Ammianus Marcellinus, Rome’s last great historian lamented that, “Those few buildings which were once celebrated for the serious cultivation of liberal studies, now are filled with ridiculous amusements of torpid indolence. . . The libraries, like tombs, are closed forever.”

Iran’s education system has become one of the most backward education systems in the world, which is busy killing the students’ talents. The people in power have established an education system that does not really educate the people and do not provide them the skills needed to find employment in the Information Age. It corrupts their mind so skillfully that the average time that Iranians spend for book reading is less than five minutes in 24 hours.

The most talented students who survive this system and go to university end up escaping to Western countries.

A year ago, the International Monetary Fund said Iran had the highest rate of brain drain of 90 countries it measured. According to the IMF more than a 150,000 of the best young minds in Iran are leaving every year. And the cost to Iran of not stemming this brain drain – one government estimate put it at nearly $40bn a year.

Mass purges at Iran universities happen in the name of Cultural Revolution to get rid of secular and liberal professors.

In Europe, Christendom lost the art of brick and tile making, of bridge building and public sanitation. A despotic theocracy did not want people to think or to examine the world about them.

Iran’s mass media especially the state television are strictly monitored to control people’s minds and fashion a not-think-at-all mentality. To tell the truth it has been very successful in doing so.

Intellectual life and critical thinking, like tombs, are closed.

Like the Dark Ages in Europe, the patchwork of petty rulers are incapable of supporting the depth of civic infrastructure required to maintain libraries, public baths, arenas, and major educational institutions.

The social effects of the fracture of the Roman state were manifold. Cities and merchants lost the economic benefits of safe conditions for trade and manufacture.

Many Shia Iranians have also left the country. While the revolution has made Iran stricter Islamically, an estimated “two to four million entrepreneurs, professionals, technicians, and skilled craftspeople (and their capital)” have emigrated to other countries. Partly as a result, the economy has not prospered in terms of inflation, unemployment, and living standards. Absolute poverty rose by nearly 45 percent during the first 6 years of the Islamic revolution and on several occasions the mustazafin have rioted, protesting the demolition of their shantytowns and rising food prices. Disabled war veterans have demonstrated against mismanagement of the Foundation of the Disinherited.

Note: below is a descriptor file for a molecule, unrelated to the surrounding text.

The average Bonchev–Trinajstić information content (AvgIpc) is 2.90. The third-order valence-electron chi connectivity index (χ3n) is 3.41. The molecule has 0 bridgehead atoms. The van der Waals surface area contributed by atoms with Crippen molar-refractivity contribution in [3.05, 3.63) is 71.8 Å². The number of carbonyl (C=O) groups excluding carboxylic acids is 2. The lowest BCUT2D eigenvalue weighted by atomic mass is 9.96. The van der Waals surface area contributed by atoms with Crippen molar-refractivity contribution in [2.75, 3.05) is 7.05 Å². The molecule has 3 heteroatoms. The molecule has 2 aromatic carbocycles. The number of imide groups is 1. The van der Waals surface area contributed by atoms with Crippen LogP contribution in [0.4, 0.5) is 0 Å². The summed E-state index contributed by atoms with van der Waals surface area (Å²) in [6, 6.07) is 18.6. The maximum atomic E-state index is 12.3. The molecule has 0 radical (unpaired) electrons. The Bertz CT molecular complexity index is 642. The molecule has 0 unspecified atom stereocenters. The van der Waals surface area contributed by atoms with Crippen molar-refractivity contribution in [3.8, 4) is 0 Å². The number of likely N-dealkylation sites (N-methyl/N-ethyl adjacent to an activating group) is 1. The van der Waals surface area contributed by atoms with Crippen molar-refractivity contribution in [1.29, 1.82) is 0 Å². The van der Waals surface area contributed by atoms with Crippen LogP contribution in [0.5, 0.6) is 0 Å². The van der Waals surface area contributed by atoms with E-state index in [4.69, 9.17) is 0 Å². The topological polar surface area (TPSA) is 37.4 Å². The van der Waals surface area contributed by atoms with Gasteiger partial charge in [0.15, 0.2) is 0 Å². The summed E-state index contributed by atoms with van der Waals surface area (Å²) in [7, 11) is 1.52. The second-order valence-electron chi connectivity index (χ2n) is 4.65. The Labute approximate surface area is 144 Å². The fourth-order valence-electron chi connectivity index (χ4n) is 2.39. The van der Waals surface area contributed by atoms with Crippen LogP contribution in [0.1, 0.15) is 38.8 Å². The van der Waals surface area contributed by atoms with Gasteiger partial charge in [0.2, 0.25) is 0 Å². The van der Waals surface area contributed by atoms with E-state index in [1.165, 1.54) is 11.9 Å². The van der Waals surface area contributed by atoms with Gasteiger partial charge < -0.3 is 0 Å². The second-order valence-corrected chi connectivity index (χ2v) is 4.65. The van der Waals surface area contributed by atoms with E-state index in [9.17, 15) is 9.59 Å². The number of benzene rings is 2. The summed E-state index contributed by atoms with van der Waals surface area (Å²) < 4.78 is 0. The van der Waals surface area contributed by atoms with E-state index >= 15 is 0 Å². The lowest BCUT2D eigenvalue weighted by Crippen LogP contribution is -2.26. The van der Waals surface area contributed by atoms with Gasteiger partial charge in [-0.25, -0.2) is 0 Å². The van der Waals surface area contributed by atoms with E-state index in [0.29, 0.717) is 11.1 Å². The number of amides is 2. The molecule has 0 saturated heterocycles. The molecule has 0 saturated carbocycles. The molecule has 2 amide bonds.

Other symptoms of the Dark Ages which can be found in present Iran include:

Abandonment of rule by codified law, disappearance of monumental architecture.

Reduced literacy, loss of knowledge, a rigid and hierarchical society with an immense and widening gulf between rich and poor, Simplification of representational art, Abandonment of earlier religious forms, Increase in intra-group violence, and reduced inter-regional trade.

Like the European dark ages, over the past 28 years in Iran there have been little advancement in science, math, or even art, a complete subsistence based economy, a suspension of progress, and a period of intellectual and cultural retrogression, and social decline.

Some call the dark Ages in Europe a “time of ignorance”, the blame for which is to be laid on the Christian Church for “placing the word of religious authorities over personal experience and rational activity”. Exactly the same is going on in Iran.

An annual poll commissioned by the British Broadcasting Corp. ranked Iran as the country with the most negative influence on the world.

However, all these cannot and must not be blamed on Christianity or Islam. They should be blamed on the people who used Christianity and are using Islam to legitimize and make “divine” their own rule.

We should remember that while these Dark Ages were traumatic and destructive, they were, as the English Catholic historian, Christopher Dawson, had earlier noted in The Making of Europe, the very foundation of European and Western culture and paved the way for the Renaissance.

It should not be forgotten that Iran had never experienced a theocracy and the ruling of religious people before 1979 as it is now. So the Iranians needed these years to get rid of the divine-right-for-ruling mentality once and for all.

It took Europe almost 600 years to pass the Dark Ages. In the view of the fact that Iranians are living in the information age and a time of easy communication, if they are going to pass their Dark Ages five times sooner than the Europeans did, they need at least a hundred years to see their Reformation and Renaissance.

Italian scholar Petrarch (Francesco Petrarca) who created the concept of a Dark Age in the 1330s said:
“My fate is to live among varied and confusing storms. But for you perhaps, if as I hope and wish you will live long after me, there will follow a better age. When the darkness has been dispersed, our descendants can come again in the former pure radiance.”